Media industry disruption opens possibilities

I recently attended the seminar Internetdagarna here in Stockholm, a big event discussing trends in internet usage.

There were all the usual stats, like 85% of all Swedes having access to internet at home. 97% of the internet users have broadband and 81% of them use internet daily. Mobile internet is increasing rapidly.

The keynote speaker Jeff Cole from USC Annenberg School Center for the Digital Future talked about the ongoing disruption in the whole media industry sector.
Here is the video from his excellent speech: “Falling Apart or Coming Together: Media and Consumers in a Digital Era
Some tidbits:
“Now everything is falling apart.”
“Newspapers have 5 years left in the US, 8 in the UK.”
“People don’t live by schedules anymore. Schedules don’t work!”
“Consumers are beginning to abandon subscriptions to print media and have little interest in paying for digital content, at least for the next five years.”
“Advertising is still preferred method. People who opt out might have to start paying.”
“All media will survive, but most will be smaller players in the digital era.”

Many of the other sessions discussed the disruption in the media industry, everybody seemed to agree on:

  1. The digital transformation will continue, faster for some types of media and slower for some.
  2. Most print media business (especially newspaper and news magazines) will be badly hit by the digital transition.
  3. Media consumption is increasing due to ubiquitous internet access and all the new mobile devices.

Pontus Schultz, head of business development at Swedish publishing giant Bonnier’s R&D department outlined it wisely:
“Everything goes digital. Digital is free.”
“People want to pay, but so far we have packaged stuff that people don’t like paying for.”
“You don’t pay for news, you pay for identity and for being part of a community.”
“The challenge is to stop being a broadcaster and become a part of the conversation.”
“Reader interaction: don’t ask what they think, ask what they know.”
“Tablets like iPads is a chance for media to do it right this time.”
See his talk (in Swedish, starts at 18:20)

Strategies are necessary, but they are worthless without action!

Pontus ended by saying that media is usually quite good at creating new strategies, but lousy at implementing them. This is a key insight for me!

All this means that today’s media conglomerates are like ocean-going super tankers. When they see icebergs they have big difficulties changing course due to their massive inertia based on their 100+ years of traditions. Some of them have smart crew members like Pontus and will be able to change course a little quicker and perhaps launch some smaller experimental vessels that will take off. Other will hit icebergs or continue slowly into oblivion.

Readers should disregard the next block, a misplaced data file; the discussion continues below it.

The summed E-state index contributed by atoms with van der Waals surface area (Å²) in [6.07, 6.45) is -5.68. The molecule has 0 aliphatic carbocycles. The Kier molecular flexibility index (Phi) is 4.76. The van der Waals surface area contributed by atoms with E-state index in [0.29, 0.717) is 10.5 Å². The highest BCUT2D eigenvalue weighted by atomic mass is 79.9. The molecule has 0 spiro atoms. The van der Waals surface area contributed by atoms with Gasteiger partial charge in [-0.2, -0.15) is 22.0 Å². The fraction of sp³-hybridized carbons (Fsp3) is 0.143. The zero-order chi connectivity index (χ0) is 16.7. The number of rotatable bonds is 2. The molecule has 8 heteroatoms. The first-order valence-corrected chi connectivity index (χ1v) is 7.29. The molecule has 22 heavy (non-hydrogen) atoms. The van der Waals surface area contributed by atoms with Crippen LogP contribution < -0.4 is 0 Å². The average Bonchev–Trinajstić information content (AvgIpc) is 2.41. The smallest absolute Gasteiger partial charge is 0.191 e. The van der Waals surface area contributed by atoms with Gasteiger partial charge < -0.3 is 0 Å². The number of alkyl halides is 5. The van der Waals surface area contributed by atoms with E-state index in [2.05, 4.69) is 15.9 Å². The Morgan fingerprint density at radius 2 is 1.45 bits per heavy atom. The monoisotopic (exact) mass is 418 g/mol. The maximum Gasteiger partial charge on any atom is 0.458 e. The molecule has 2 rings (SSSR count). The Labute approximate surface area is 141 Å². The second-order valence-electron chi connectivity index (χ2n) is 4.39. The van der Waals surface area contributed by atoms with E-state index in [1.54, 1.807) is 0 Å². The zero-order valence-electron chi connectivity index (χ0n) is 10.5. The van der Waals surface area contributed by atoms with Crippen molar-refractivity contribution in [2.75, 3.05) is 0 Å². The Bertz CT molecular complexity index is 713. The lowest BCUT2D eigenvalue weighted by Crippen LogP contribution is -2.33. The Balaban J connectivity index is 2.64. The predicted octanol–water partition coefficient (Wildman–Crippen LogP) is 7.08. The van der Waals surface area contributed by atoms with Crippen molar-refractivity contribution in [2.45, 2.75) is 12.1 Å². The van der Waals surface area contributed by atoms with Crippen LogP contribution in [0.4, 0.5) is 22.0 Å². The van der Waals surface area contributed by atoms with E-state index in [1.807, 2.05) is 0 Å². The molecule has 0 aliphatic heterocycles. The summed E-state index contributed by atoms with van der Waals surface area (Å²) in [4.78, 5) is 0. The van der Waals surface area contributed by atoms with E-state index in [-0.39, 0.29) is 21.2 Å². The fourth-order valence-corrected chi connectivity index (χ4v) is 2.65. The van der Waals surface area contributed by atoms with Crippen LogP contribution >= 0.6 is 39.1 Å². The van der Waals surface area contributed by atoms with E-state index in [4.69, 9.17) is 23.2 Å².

The time is now!

So there are now unique conditions for small speedboats to run around the tankers and cruise on top of the waves, adapting to the ever-changing conditions in the digital ocean and building new types of media content and services. These speedboats can of course be launched from existing media companies (and some already are) but I think the biggest part of the expanded digital media business many will be built by a new breed of media companies.

They need to be small, creative and agile, populated with a multi-cultural mix of  techies and communicators combined with experienced, open-minded media savvies and some hybrid thinkers like me.

These new speedboats can now be built by small groups of open-minded people anywhere in the world. The tools needed to build a new media service are now far less expensive, faster and easier to use. Sweden is an ideal location for this due to our crop of talented developers and internet-savvy early adopters.

This tickles my mind, what about yours?

Published by

Henrik Ahlén

I am an eHealth Strategist in Stockholm, Sweden I drive eHealth development projects from needs analysis and idea generation to service design and implementation. See my LinkedIn profile:

2 thoughts on “Media industry disruption opens possibilities”

  1. These jumped out at me:

    “People don’t live by schedules anymore. Schedules don’t work!”

    I’m sitting here at 4:10PM in Hub San Francisco after taking the bus at 6:30AM to the SF Bay (Aquatic Park and Fort Mason on a gloriously crystal clear, hot day in November (!) working all the way. Then I worked at SF City Hall (free wifi–yay) after getting some bureaucracy handled. This is not a typical “schedule”!

    “You don’t pay for news, you pay for identity and for being part of a community.”

    People crave recognition. And asking them to contribute (like to an online community) is giving them that gift–the gift of recognition.

    “Reader interaction: don’t ask what they think, ask what they know.”

    Great point! I hadn’t thought of it that way before.

    And I love the speed boat analogy.

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